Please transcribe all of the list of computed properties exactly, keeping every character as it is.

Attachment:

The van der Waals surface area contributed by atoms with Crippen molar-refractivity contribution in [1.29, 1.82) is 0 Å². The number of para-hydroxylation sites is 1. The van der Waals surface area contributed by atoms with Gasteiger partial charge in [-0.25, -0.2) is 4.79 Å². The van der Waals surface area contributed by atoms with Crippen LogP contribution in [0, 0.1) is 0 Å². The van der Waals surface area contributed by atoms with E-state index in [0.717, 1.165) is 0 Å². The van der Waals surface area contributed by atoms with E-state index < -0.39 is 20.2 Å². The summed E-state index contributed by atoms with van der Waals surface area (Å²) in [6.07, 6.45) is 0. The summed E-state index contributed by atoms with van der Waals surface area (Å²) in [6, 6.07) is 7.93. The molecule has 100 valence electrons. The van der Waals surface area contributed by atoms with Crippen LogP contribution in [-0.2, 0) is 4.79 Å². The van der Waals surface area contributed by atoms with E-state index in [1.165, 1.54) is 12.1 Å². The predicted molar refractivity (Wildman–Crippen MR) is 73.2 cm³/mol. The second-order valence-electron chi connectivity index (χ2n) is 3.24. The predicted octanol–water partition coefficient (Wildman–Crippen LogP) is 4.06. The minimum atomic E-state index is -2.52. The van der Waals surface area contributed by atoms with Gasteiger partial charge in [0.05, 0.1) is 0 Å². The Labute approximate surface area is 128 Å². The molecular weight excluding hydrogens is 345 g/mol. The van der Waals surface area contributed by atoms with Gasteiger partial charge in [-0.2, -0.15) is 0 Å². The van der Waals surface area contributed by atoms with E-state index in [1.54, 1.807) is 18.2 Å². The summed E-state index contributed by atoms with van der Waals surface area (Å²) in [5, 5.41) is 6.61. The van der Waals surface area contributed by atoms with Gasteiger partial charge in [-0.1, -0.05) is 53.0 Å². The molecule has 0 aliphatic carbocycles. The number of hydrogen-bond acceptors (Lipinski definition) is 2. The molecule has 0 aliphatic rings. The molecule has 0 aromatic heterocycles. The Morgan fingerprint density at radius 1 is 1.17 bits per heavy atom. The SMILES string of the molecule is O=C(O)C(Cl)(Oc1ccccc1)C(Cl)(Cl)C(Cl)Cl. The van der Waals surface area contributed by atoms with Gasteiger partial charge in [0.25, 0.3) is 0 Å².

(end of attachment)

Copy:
The van der Waals surface area contributed by atoms with Crippen molar-refractivity contribution in [1.29, 1.82) is 0 Å². The number of para-hydroxylation sites is 1. The van der Waals surface area contributed by atoms with Gasteiger partial charge in [-0.25, -0.2) is 4.79 Å². The van der Waals surface area contributed by atoms with Crippen LogP contribution in [0, 0.1) is 0 Å². The van der Waals surface area contributed by atoms with E-state index in [0.717, 1.165) is 0 Å². The van der Waals surface area contributed by atoms with E-state index < -0.39 is 20.2 Å². The summed E-state index contributed by atoms with van der Waals surface area (Å²) in [6.07, 6.45) is 0. The summed E-state index contributed by atoms with van der Waals surface area (Å²) in [6, 6.07) is 7.93. The molecule has 100 valence electrons. The van der Waals surface area contributed by atoms with Crippen LogP contribution in [-0.2, 0) is 4.79 Å². The van der Waals surface area contributed by atoms with E-state index in [1.165, 1.54) is 12.1 Å². The predicted molar refractivity (Wildman–Crippen MR) is 73.2 cm³/mol. The second-order valence-electron chi connectivity index (χ2n) is 3.24. The predicted octanol–water partition coefficient (Wildman–Crippen LogP) is 4.06. The minimum atomic E-state index is -2.52. The van der Waals surface area contributed by atoms with Gasteiger partial charge in [0.05, 0.1) is 0 Å². The Labute approximate surface area is 128 Å². The molecular weight excluding hydrogens is 345 g/mol. The van der Waals surface area contributed by atoms with Gasteiger partial charge in [-0.2, -0.15) is 0 Å². The van der Waals surface area contributed by atoms with E-state index in [1.54, 1.807) is 18.2 Å². The summed E-state index contributed by atoms with van der Waals surface area (Å²) in [5, 5.41) is 6.61. The van der Waals surface area contributed by atoms with Gasteiger partial charge in [-0.1, -0.05) is 53.0 Å². The molecule has 0 aliphatic carbocycles. The number of hydrogen-bond acceptors (Lipinski definition) is 2. The molecule has 0 aliphatic rings. The molecule has 0 aromatic heterocycles. The Morgan fingerprint density at radius 1 is 1.17 bits per heavy atom. The SMILES string of the molecule is O=C(O)C(Cl)(Oc1ccccc1)C(Cl)(Cl)C(Cl)Cl. The van der Waals surface area contributed by atoms with Gasteiger partial charge in [0.25, 0.3) is 0 Å².